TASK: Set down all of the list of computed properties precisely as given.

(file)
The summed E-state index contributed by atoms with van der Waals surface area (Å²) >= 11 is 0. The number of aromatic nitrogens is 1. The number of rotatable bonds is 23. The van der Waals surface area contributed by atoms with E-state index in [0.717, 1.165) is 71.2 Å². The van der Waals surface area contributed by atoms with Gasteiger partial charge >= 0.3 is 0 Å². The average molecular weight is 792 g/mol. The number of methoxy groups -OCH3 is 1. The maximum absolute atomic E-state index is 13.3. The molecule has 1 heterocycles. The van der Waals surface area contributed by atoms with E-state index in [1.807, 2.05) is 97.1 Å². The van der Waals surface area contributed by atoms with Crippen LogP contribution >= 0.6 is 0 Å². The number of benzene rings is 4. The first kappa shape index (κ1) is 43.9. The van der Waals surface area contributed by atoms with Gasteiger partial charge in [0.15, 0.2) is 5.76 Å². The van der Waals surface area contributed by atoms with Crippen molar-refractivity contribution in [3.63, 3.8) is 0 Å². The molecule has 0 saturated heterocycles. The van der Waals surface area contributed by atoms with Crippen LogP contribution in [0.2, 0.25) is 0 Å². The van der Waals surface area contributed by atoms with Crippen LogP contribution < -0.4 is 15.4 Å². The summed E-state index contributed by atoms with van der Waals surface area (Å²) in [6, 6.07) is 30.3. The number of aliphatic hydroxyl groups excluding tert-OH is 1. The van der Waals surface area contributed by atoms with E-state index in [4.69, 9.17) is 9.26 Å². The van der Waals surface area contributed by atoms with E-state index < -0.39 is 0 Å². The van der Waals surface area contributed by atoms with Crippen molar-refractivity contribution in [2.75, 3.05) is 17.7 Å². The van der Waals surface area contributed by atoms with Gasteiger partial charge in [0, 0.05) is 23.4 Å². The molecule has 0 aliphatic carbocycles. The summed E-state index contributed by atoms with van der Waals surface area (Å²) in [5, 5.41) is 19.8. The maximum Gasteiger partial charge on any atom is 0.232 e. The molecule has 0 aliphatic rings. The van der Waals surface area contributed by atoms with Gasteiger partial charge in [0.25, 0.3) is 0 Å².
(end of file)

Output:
The summed E-state index contributed by atoms with van der Waals surface area (Å²) >= 11 is 0. The number of aromatic nitrogens is 1. The number of rotatable bonds is 23. The van der Waals surface area contributed by atoms with E-state index in [0.717, 1.165) is 71.2 Å². The van der Waals surface area contributed by atoms with Gasteiger partial charge >= 0.3 is 0 Å². The average molecular weight is 792 g/mol. The number of methoxy groups -OCH3 is 1. The maximum absolute atomic E-state index is 13.3. The molecule has 1 heterocycles. The van der Waals surface area contributed by atoms with E-state index in [1.807, 2.05) is 97.1 Å². The van der Waals surface area contributed by atoms with Crippen LogP contribution >= 0.6 is 0 Å². The number of benzene rings is 4. The first kappa shape index (κ1) is 43.9. The van der Waals surface area contributed by atoms with Gasteiger partial charge in [0.15, 0.2) is 5.76 Å². The van der Waals surface area contributed by atoms with Crippen molar-refractivity contribution in [3.63, 3.8) is 0 Å². The molecule has 0 saturated heterocycles. The van der Waals surface area contributed by atoms with Crippen LogP contribution in [0.2, 0.25) is 0 Å². The van der Waals surface area contributed by atoms with Crippen LogP contribution < -0.4 is 15.4 Å². The summed E-state index contributed by atoms with van der Waals surface area (Å²) in [6, 6.07) is 30.3. The number of aliphatic hydroxyl groups excluding tert-OH is 1. The van der Waals surface area contributed by atoms with E-state index in [4.69, 9.17) is 9.26 Å². The van der Waals surface area contributed by atoms with E-state index < -0.39 is 0 Å². The van der Waals surface area contributed by atoms with Crippen molar-refractivity contribution in [2.75, 3.05) is 17.7 Å². The van der Waals surface area contributed by atoms with Gasteiger partial charge in [0, 0.05) is 23.4 Å². The molecule has 0 aliphatic carbocycles. The summed E-state index contributed by atoms with van der Waals surface area (Å²) in [5, 5.41) is 19.8. The maximum Gasteiger partial charge on any atom is 0.232 e. The molecule has 0 aliphatic rings. The van der Waals surface area contributed by atoms with Gasteiger partial charge in [0.25, 0.3) is 0 Å².